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What small business owners need to know when legal questions arise

What small business owners need to know when legal questions arise

Our center was contacted the other day by a potential client asking about hiring a small business attorney. In reality, he didn’t need an attorney, but the inquiry raised a good question. When do you need to engage the services of an attorney for your small business?

In the same way you might not call a doctor to help you get over a routine head cold, you will likely not need an attorney for day-to-day questions. However, if you have a serious legal problem – such as being investigated for fraud or tax evasion, being threatened by a disgruntled employee or protecting intellectual property – it’s probably best to call in some reinforcements.
If you are starting a business, chances are you can handle most legal requirements yourself. You need not pay a lawyer’s hefty hourly fee for things such as:

  • Researching and reserving a name for your business
  • Filing a fictitious name if you intend to do business under another name
  • Reserving a domain name for your company on the Internet
  • Creating your own partnership, LLC or shareholder’s agreement
  • Applying for your business employer identification number (EIN)
  • Applying for business licenses and permits
  • Leasing commercial space for your company
  • Interviewing and hiring employees
  • Completing IRS required paperwork

There are hundreds of sources for the above information, including the Resource Center on our website at

You can also find information there on the following topics, which will likely occur after you have been in business for a while.

  • Hiring independent contractors and consultants
  • Preparing written agreements for contractors
  • Creating contracts with customers and clients for sale or rental of goods
  • Documenting meetings of partners and employees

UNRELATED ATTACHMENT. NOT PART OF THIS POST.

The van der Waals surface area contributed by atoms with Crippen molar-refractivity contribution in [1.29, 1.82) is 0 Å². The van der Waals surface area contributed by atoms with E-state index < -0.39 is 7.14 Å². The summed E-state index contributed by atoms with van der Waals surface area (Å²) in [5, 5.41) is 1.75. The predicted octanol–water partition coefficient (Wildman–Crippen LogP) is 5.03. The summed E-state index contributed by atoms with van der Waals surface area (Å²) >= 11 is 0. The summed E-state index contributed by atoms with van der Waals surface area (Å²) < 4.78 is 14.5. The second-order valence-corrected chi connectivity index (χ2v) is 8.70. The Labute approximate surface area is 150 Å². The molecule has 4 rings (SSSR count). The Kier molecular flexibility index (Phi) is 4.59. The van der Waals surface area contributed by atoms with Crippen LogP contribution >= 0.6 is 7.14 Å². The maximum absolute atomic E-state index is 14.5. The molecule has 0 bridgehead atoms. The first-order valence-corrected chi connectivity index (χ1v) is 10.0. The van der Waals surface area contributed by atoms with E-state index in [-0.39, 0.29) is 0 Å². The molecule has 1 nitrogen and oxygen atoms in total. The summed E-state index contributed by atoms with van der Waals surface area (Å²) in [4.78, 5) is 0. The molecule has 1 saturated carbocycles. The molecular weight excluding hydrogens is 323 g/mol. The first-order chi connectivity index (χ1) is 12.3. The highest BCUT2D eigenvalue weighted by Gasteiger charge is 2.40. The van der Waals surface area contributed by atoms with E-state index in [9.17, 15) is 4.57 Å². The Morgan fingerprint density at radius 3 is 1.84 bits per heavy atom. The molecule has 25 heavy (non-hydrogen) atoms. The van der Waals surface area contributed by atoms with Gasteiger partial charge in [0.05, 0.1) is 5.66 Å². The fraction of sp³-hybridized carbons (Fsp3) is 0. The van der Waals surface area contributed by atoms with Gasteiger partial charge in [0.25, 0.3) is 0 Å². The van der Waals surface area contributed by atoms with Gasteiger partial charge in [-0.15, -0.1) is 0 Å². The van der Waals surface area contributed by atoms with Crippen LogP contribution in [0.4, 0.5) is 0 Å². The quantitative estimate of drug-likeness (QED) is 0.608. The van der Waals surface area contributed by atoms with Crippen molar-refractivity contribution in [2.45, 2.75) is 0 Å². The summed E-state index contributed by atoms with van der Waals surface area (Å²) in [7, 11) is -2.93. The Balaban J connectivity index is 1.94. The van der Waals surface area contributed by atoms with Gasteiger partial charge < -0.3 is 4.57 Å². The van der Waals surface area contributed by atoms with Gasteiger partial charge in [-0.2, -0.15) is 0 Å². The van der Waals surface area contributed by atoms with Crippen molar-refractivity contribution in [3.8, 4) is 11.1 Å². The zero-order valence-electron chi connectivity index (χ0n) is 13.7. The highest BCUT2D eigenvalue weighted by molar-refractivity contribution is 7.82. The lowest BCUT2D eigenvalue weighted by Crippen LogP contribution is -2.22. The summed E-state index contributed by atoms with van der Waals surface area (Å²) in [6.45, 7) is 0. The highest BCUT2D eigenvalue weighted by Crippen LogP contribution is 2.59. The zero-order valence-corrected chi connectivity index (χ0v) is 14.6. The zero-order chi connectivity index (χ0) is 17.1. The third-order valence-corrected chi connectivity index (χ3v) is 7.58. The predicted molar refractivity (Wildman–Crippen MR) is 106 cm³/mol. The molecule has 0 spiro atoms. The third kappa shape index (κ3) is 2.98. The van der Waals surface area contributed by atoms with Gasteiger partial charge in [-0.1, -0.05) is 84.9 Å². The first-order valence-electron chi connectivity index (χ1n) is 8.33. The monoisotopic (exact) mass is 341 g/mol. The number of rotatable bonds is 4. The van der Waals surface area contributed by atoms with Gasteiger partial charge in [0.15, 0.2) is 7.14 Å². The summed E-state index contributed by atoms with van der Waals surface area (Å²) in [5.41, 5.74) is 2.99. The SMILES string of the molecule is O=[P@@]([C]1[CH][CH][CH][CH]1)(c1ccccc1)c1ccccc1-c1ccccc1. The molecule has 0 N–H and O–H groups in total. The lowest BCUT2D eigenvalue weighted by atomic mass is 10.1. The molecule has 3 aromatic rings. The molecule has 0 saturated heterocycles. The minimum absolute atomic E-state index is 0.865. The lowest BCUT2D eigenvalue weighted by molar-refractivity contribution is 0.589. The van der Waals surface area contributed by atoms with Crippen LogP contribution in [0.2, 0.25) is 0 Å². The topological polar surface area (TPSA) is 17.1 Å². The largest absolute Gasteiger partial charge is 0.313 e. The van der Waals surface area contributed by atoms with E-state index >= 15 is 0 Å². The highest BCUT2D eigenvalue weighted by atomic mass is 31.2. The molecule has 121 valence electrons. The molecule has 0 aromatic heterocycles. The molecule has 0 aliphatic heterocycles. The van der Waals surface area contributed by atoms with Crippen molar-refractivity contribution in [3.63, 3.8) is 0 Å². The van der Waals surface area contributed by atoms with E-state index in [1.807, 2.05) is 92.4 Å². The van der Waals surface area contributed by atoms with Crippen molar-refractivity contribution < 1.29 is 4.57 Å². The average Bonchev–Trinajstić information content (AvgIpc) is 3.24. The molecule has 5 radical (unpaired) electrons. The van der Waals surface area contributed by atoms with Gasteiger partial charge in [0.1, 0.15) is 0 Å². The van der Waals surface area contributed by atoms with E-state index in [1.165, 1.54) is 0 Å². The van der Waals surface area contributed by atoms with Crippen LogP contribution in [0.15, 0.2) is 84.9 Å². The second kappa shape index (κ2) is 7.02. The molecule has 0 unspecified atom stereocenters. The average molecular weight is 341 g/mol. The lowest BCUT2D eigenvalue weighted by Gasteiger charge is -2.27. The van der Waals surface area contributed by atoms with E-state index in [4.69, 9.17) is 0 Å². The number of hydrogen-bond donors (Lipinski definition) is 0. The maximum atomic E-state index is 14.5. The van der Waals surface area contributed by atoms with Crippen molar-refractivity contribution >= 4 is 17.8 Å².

• Creating a buy-sell agreement with your business partners
  • Updating agreements as business circumstances change
  • Handling an IRS audit

If you need to address more complex issues, you may want to seek the counsel of a small business attorney. Some of those more complex issues might include:

  • Allocating profits and losses in your partnership or LLC agreement
  • Contributing property to a partnership
  • Buying a business, particularly one with environmental remediation issues
  • Defending yourself or your business against charges of harassment

If you need to address more complex issues, be sure you select a legal advisor with whom you have a good rapport. You want someone who is responsive, willing to listen and also willing to let you handle what you can without expensive legal assistance.

Be sure to check your lawyer’s area of expertise. To get the best use of your dollar, you’ll want to find someone with a business specialty. Review all fees in advance.

Do not confuse a supportive nature with a sound expertise. A good attorney should be able to provide you with both. And do not engage the services of someone who is typically too busy to see you. Discuss up front how much time you will require, and work with an attorney who is willing to commit that time to you.

Be sure to meet in person. It’s tempting to conduct business electronically, but your relationship with your business attorney is one that demands personal interaction to build trust and credibility.

Get referrals. You can find information on nearly every attorney, including his or her background and expertise. Never hire a lawyer without checking the individual’s references. Talking to other clients and to someone who has worked with the attorney is a good practice.

Refuse to be passed around. Make sure your attorney does not hand you off to an intern or recent law school graduate.

And, finally, the best way to ensure a productive relationship with an attorney is to do your part by being prepared for meetings with the necessary information and documentation.

Virginia Wilson is a small business counselor with the Missouri Small Business and Technology Development Center housed within the University Center for Innovation and Entrepreneurship at MU.

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